MEDIEVAL AND MODERN.
By Prof. Anton Springer.
Rome as mistress of the World became the centre of contempora-
neous culture. Art had found with her a new term: and Greece as
fìtting tribute to the conqueror laid at her feet the accumulated
wealth of ages — the treasures of her art, which long had embodied
the loftiest conception of the beautiful.
Her supremacy secured, Rome became the chief resort of artists,
and their liberal patron. She dictated the tone, alike in taste and
fashion, and determined the destinies of art. Down to mediseval
times Rome continued to receive the proud title of 'Caput mundi'.
Presently, however, she laid claim to supremacy in another realm
than that of art; and this latter, as the ancient traditions were
gradually outlived, finally fell into neglect. In more recent, as
in former times Rome has failed to create for herself, as the out-
come of her individuality, an art peculiar to and a part of herself.
Her destiny seems to have been to gather from external sources
the wealth in which she revelled, with the difference that while
ancient Rome furnished nothing beyond a magnificent arena for
the art of her day, in later times the artist found in Rome herself
his sources of inspiration, compelled as he was to contemplate
perfection reflected in the dazzling mirror of antique art. Ten
centuries, however, elapsed ere Rome resumed this proud pre-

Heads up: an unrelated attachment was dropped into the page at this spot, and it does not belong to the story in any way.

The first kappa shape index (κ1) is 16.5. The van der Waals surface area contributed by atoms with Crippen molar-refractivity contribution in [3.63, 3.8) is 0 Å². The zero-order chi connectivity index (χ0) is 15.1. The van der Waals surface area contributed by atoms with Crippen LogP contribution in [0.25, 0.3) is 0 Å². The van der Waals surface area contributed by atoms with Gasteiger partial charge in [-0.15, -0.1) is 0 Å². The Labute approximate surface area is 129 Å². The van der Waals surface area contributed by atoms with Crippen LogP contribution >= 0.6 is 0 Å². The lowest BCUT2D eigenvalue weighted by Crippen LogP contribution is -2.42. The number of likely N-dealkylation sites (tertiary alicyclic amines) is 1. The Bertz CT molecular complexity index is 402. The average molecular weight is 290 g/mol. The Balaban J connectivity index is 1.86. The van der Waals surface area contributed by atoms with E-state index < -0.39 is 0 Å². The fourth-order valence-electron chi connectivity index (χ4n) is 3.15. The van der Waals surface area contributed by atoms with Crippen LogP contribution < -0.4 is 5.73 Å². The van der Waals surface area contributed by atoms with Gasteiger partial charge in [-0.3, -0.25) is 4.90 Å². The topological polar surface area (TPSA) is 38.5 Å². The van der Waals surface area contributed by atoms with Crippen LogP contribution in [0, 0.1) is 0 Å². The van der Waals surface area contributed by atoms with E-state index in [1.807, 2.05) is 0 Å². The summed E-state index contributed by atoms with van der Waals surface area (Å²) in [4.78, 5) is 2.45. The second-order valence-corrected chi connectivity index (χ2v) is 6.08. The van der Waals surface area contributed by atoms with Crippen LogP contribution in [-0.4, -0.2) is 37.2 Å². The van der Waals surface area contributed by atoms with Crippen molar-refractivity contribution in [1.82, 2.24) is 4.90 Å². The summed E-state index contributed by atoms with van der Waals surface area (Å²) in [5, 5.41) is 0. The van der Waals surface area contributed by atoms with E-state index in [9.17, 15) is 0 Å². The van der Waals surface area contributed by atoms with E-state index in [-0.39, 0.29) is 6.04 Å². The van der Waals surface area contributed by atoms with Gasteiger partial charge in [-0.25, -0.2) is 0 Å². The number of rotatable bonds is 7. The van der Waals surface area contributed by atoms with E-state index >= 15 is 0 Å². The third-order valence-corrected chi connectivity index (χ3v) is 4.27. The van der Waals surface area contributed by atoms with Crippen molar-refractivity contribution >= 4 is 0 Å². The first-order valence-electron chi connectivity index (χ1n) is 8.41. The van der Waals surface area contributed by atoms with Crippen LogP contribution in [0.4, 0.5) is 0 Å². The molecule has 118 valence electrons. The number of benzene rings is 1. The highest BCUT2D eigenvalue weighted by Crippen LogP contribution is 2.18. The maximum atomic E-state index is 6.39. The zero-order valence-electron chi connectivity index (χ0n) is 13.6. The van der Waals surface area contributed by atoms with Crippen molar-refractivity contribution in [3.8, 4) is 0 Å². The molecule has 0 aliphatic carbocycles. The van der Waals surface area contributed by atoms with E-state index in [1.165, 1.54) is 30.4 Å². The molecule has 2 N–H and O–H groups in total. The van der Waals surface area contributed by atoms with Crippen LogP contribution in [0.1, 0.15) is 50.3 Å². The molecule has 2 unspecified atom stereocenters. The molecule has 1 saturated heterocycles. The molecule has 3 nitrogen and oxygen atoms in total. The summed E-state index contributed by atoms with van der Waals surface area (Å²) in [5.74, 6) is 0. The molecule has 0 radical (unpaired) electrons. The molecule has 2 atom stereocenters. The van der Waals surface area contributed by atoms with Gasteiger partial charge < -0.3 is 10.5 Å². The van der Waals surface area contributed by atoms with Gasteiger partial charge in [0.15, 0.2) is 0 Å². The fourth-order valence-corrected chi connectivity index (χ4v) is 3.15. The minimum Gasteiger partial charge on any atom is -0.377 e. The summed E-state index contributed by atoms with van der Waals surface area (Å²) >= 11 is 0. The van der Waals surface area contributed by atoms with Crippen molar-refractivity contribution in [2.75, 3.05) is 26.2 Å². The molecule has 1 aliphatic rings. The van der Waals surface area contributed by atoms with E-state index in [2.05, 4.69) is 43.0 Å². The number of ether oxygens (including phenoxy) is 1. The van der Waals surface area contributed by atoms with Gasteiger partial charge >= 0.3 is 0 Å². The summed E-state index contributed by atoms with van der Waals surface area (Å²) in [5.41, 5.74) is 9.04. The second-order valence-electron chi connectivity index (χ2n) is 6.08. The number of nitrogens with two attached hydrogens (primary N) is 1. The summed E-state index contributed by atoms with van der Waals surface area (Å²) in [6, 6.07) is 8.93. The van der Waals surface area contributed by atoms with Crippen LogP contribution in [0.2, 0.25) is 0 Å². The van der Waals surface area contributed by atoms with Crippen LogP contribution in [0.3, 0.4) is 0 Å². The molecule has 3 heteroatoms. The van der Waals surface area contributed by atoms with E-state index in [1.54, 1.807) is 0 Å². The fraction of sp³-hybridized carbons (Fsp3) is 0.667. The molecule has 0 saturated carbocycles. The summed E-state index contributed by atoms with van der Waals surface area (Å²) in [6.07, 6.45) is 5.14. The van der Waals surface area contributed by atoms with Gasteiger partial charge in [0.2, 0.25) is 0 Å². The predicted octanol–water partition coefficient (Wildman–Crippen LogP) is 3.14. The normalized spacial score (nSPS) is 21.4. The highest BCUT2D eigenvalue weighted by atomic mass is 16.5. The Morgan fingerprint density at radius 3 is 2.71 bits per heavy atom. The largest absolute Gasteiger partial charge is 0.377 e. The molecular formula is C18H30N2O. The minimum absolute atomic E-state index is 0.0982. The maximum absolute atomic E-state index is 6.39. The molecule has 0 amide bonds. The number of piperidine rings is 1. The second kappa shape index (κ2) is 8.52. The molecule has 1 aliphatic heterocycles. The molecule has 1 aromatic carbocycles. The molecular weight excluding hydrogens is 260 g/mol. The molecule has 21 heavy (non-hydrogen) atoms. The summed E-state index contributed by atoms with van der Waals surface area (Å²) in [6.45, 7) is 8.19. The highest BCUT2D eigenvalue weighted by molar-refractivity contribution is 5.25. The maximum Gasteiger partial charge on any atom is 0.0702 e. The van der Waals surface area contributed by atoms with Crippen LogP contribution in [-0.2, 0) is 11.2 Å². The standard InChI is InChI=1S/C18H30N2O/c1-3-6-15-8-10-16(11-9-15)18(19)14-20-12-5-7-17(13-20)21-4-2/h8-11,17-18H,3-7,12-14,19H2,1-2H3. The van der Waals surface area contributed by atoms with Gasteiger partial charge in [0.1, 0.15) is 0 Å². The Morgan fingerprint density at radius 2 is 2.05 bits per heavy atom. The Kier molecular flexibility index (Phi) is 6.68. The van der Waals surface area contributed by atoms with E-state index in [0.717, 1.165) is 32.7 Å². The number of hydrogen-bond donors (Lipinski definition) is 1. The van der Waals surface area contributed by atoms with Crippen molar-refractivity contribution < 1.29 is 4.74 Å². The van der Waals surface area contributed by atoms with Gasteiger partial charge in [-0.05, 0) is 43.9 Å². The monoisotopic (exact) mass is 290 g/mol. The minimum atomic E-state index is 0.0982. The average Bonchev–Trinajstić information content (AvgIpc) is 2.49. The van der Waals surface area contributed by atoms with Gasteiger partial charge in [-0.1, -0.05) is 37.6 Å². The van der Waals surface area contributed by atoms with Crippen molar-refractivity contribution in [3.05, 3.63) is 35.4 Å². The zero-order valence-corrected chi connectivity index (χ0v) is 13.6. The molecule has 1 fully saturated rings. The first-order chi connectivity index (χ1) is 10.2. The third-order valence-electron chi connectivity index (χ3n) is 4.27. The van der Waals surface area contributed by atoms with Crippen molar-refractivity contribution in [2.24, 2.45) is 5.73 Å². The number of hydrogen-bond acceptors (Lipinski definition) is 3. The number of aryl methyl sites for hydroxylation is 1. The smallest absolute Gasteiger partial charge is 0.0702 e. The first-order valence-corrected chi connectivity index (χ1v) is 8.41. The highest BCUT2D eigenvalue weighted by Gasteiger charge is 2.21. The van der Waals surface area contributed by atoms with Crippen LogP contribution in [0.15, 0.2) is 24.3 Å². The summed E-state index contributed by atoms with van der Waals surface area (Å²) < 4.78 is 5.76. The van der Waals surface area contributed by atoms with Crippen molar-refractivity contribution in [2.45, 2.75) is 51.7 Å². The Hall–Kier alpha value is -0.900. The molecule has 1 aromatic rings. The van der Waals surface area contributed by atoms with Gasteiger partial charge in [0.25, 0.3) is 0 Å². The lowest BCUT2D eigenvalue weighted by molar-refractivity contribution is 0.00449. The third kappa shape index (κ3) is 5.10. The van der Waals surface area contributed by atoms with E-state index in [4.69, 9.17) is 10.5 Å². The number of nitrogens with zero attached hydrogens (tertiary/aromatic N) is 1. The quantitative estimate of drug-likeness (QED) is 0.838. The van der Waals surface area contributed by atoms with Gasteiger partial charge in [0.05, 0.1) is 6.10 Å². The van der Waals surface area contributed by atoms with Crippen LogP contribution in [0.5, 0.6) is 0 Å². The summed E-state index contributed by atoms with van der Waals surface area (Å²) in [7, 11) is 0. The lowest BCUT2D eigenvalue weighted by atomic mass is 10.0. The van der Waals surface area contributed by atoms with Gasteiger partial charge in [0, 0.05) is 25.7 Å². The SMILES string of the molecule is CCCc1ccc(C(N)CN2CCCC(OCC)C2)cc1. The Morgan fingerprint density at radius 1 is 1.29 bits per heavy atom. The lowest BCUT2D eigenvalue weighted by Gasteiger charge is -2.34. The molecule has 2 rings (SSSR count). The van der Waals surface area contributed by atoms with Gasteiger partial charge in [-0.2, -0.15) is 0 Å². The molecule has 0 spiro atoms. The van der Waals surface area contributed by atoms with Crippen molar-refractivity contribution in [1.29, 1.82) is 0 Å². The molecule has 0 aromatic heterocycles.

eminence. A glance may now be directed to the interval between
the fall of old Rome and the period when, animated jwith a new
life, Rome drew to herself the foremost representatives of the
Renaissance, to whom she afforded inspiration for their grandest
efforts. It is not, however, the"16th century, not the glories of
the Renaissance, that give to the Rome of our day her distinctive
character, but rather the new and imposing exterior which she re-
ceived at the hand of her architects in the 17th century. The mind
must be disenchanted before the veil can be penetrated and the
Rome of antiquity adequately comprehended.
The protracted suspension of ali activity in art makes it appar-
ent that Roman art has a history distinct from Italian art. For
several centuries the towns of Tuscany were the principal abodes of
a national art life. But just as in Rome Italian art achieved its